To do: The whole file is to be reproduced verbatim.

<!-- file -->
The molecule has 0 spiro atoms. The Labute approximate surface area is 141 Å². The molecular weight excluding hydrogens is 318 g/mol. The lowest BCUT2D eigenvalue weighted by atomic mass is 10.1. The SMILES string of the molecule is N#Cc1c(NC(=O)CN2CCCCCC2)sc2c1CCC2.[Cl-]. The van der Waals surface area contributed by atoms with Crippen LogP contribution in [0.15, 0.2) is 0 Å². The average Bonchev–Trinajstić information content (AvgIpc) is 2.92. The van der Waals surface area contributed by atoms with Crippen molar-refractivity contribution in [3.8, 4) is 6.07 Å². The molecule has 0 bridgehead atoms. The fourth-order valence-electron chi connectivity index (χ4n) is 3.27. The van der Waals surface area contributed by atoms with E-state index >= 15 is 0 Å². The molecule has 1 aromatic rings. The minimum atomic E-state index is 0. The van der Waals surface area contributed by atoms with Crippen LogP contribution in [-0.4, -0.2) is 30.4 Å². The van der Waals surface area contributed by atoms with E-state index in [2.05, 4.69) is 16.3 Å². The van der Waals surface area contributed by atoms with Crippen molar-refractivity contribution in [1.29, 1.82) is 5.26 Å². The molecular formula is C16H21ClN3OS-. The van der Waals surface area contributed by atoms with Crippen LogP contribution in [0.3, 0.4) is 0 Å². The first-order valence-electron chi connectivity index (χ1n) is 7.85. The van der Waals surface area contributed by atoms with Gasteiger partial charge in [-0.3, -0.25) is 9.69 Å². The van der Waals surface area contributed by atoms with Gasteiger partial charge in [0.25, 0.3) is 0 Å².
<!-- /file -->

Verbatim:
The molecule has 0 spiro atoms. The Labute approximate surface area is 141 Å². The molecular weight excluding hydrogens is 318 g/mol. The lowest BCUT2D eigenvalue weighted by atomic mass is 10.1. The SMILES string of the molecule is N#Cc1c(NC(=O)CN2CCCCCC2)sc2c1CCC2.[Cl-]. The van der Waals surface area contributed by atoms with Crippen LogP contribution in [0.15, 0.2) is 0 Å². The average Bonchev–Trinajstić information content (AvgIpc) is 2.92. The van der Waals surface area contributed by atoms with Crippen molar-refractivity contribution in [3.8, 4) is 6.07 Å². The molecule has 0 bridgehead atoms. The fourth-order valence-electron chi connectivity index (χ4n) is 3.27. The van der Waals surface area contributed by atoms with E-state index >= 15 is 0 Å². The molecule has 1 aromatic rings. The minimum atomic E-state index is 0. The van der Waals surface area contributed by atoms with Crippen LogP contribution in [-0.4, -0.2) is 30.4 Å². The van der Waals surface area contributed by atoms with E-state index in [2.05, 4.69) is 16.3 Å². The van der Waals surface area contributed by atoms with Crippen molar-refractivity contribution in [1.29, 1.82) is 5.26 Å². The molecular formula is C16H21ClN3OS-. The van der Waals surface area contributed by atoms with Crippen LogP contribution in [0.3, 0.4) is 0 Å². The first-order valence-electron chi connectivity index (χ1n) is 7.85. The van der Waals surface area contributed by atoms with Gasteiger partial charge in [-0.3, -0.25) is 9.69 Å². The van der Waals surface area contributed by atoms with Gasteiger partial charge in [0.25, 0.3) is 0 Å².